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World J Clin Pediatr. Dec 8, 2012; 1(4): 34-36
Published online Dec 8, 2012. doi: 10.5409/wjcp.v1.i4.34
Neonatal risks from in vitro fertilization and delayed motherhood
Carlo Valerio Bellieni
Carlo Valerio Bellieni, Neonatal Intensive Care Unit, University Hospital “Le Scotte”, Viale M. Bracci, 53100 Siena, Italy
Author contributions: Bellieni CV contributed solely to this paper.
Correspondence to: Carlo Valerio Bellieni, MD, Neonatal Intensive Care Unit, University Hospital “Le Scotte”, Viale M. Bracci, 53100 Siena, Italy.
Telephone: +39-577-586550 Fax: +39-577-586182
Received: April 6, 2012
Revised: October 9, 2012
Accepted: October 20, 2012
Published online: December 8, 2012


Delayed childbearing (DC) is common in most Western countries. The average age of first-time mothers increased in United States from 21.4 years in 1970 to 25.0 years in 2006 and from 25.4 to 30.8 years in Australia in the same period. It is commonly believed that this has no ominous consequences. But several negative consequences of this behavior are described: stillbirth, prematurity, twins, birth anomalies. Age also decreases women’s fertility, thus many couples undergo in vitro fertilization. And we highlight a paradox: medical reproduction techniques decreases their effectiveness with maternal age, but their availability can be an incentive to postpone parenthood. Of course the risks of delayed parenthood involve a minority of cases, but are parents entitled to accept any risk on the behalf of their baby A complete information would make people cautious before deciding to postpone childbearing, though this is often an obliged rather that a free choice: the consumerist society pressure and the difficulty to find an employment have their heavy weight in this choice. But if this choice is not really free, people’s interest is to overcome these pressures and to claim for a real broad choice on when becoming parent, despite the pressures made by their cultural environment to postpone parenthood. Moreover, even reproductive techniques have some risks. Unfortunately, mass media often praise and endorse DC, disregarding the increase of premature babies born because of DC, a real alarm for public health. Pediatricians should discourage the culture that makes DC a normal event.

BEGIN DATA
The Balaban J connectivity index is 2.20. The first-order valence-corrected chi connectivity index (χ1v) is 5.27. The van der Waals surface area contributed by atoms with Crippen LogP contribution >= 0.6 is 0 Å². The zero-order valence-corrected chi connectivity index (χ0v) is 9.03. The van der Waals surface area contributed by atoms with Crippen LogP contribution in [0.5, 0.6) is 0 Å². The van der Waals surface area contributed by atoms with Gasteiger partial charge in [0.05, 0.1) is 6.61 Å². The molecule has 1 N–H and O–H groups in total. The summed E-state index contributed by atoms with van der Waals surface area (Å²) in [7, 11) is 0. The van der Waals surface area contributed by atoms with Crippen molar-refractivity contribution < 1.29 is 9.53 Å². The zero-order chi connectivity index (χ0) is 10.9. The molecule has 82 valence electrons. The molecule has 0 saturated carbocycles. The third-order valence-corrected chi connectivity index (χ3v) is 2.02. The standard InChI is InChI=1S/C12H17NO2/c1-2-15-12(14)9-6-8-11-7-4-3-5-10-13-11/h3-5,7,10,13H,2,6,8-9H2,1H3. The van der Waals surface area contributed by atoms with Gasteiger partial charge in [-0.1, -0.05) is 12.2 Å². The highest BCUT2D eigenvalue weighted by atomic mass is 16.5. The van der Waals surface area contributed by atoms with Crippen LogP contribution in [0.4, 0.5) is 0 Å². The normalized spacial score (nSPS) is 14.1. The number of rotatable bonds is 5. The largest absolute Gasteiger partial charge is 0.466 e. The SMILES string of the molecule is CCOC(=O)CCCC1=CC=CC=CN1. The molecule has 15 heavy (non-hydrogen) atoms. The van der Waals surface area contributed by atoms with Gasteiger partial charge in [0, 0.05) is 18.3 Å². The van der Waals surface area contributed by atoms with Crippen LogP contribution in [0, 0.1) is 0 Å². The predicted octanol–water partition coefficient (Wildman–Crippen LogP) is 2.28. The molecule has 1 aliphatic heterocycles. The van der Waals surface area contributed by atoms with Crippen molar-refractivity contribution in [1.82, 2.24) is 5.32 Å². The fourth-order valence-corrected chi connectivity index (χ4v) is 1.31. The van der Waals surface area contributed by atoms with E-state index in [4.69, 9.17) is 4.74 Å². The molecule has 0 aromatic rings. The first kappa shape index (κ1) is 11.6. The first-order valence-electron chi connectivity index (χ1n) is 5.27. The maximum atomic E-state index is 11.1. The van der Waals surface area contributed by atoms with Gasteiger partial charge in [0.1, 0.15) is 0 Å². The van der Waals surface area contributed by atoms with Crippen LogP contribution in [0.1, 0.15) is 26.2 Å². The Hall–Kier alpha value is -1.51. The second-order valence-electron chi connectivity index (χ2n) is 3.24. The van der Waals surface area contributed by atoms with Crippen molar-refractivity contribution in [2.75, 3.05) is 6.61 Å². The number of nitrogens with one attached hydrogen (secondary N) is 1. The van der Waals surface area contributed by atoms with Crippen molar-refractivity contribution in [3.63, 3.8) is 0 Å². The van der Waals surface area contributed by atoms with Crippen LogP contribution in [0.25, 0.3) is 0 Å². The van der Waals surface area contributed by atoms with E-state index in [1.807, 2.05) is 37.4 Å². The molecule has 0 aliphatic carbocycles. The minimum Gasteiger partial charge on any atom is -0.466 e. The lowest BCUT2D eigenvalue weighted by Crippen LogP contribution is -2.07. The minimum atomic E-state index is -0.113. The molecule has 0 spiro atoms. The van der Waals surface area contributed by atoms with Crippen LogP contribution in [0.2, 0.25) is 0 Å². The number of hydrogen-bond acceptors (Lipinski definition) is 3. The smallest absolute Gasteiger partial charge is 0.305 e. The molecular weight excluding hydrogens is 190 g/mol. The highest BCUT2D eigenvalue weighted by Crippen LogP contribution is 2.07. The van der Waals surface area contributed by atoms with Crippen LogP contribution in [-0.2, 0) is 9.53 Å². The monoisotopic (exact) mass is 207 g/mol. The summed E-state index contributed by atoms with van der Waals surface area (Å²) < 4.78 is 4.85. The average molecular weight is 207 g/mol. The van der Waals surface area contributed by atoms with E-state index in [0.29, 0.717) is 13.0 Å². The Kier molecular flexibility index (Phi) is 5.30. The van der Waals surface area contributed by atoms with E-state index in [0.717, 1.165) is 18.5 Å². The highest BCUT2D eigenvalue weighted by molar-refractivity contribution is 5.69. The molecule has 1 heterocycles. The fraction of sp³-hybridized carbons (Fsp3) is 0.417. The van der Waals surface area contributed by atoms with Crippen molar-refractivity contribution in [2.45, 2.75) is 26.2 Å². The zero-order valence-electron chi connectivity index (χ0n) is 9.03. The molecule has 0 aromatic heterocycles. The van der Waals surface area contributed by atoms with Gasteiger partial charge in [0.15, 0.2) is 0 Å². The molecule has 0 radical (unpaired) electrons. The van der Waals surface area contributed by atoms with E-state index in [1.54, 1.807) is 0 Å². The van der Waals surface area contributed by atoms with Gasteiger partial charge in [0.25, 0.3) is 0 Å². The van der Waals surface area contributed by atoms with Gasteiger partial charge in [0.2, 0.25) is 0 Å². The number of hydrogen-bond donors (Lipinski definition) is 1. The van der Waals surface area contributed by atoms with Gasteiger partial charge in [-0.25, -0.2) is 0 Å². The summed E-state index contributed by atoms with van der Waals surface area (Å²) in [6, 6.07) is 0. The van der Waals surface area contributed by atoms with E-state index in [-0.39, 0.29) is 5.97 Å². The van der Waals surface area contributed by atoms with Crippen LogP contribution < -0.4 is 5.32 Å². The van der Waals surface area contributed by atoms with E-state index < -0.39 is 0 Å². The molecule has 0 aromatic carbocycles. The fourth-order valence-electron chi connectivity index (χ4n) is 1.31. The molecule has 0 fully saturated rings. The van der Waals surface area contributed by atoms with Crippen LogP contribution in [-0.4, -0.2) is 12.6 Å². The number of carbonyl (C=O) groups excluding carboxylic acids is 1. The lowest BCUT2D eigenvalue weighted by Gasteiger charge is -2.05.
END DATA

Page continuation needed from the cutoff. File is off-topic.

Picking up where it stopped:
Key Words: Motherhood, Babies, In vitro fertilization


In most countries, women delay the age of the first pregnancy. A recent survey showed that the average age of first-time mothers increased in United States from 21.4 years in 1970 to 25.0 years in 2006, with a decrease in the rate of those younger than 20 years of age, and a relevant increase of those older than 35[1]. In most countries the average age at first birth has increased in the same years, with a minimum increase in Sweden (2.9 years) and the maximum (4.6 years) in Denmark; the average age at first birth in 2006 ranged from 25.0 years in the United States to 29.4 years in Switzerland[1]. The median age of women giving birth in Australia reached a low of 25.4 in 1971 and rose to a peak of 30.8 in 2006. Consequences of delayed childbearing (DC) were an increase of sterility in the population, and consequently an increase of fertility treatments: but fertility rates decline with age despite in vitro fertilization (IVF) techniques[2,3]. Nevertheless, the number of women older than 35 or even 40 years of age who are using IVF is increasing and the average age of the women attending the clinics is increasing as well[4]. DC has become more socially acceptable, with subsequent negative connotations associated with younger motherhood[5].